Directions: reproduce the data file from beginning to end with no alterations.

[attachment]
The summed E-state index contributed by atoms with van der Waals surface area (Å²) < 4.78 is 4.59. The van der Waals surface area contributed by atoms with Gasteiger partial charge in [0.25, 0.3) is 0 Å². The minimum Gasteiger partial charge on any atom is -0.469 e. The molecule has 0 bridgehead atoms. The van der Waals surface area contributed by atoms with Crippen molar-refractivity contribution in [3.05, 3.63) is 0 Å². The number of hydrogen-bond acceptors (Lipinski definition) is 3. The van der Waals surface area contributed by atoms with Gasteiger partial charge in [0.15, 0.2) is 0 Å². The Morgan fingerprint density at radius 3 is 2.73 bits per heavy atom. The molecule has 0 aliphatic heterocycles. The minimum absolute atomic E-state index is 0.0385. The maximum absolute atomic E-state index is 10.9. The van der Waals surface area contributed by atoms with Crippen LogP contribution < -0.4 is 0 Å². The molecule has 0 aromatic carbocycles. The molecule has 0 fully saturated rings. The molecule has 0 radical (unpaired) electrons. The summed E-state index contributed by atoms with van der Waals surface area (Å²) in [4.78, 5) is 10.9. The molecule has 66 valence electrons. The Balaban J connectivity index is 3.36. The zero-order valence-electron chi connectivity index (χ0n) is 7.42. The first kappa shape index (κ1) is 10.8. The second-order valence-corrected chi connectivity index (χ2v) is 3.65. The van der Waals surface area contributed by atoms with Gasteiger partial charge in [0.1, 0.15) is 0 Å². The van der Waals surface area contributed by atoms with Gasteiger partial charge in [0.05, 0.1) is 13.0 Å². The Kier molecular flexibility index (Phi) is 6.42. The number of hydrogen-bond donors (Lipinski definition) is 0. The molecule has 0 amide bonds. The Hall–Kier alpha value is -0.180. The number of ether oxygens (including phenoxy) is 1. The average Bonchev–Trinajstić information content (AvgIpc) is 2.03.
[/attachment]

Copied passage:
The summed E-state index contributed by atoms with van der Waals surface area (Å²) < 4.78 is 4.59. The van der Waals surface area contributed by atoms with Gasteiger partial charge in [0.25, 0.3) is 0 Å². The minimum Gasteiger partial charge on any atom is -0.469 e. The molecule has 0 bridgehead atoms. The van der Waals surface area contributed by atoms with Crippen molar-refractivity contribution in [3.05, 3.63) is 0 Å². The number of hydrogen-bond acceptors (Lipinski definition) is 3. The van der Waals surface area contributed by atoms with Gasteiger partial charge in [0.15, 0.2) is 0 Å². The Morgan fingerprint density at radius 3 is 2.73 bits per heavy atom. The molecule has 0 aliphatic heterocycles. The minimum absolute atomic E-state index is 0.0385. The maximum absolute atomic E-state index is 10.9. The van der Waals surface area contributed by atoms with Crippen LogP contribution < -0.4 is 0 Å². The molecule has 0 aromatic carbocycles. The molecule has 0 fully saturated rings. The molecule has 0 radical (unpaired) electrons. The summed E-state index contributed by atoms with van der Waals surface area (Å²) in [4.78, 5) is 10.9. The molecule has 66 valence electrons. The Balaban J connectivity index is 3.36. The zero-order valence-electron chi connectivity index (χ0n) is 7.42. The first kappa shape index (κ1) is 10.8. The second-order valence-corrected chi connectivity index (χ2v) is 3.65. The van der Waals surface area contributed by atoms with Gasteiger partial charge in [0.1, 0.15) is 0 Å². The van der Waals surface area contributed by atoms with Gasteiger partial charge in [0.05, 0.1) is 13.0 Å². The Kier molecular flexibility index (Phi) is 6.42. The number of hydrogen-bond donors (Lipinski definition) is 0. The molecule has 0 amide bonds. The Hall–Kier alpha value is -0.180. The number of ether oxygens (including phenoxy) is 1. The average Bonchev–Trinajstić information content (AvgIpc) is 2.03.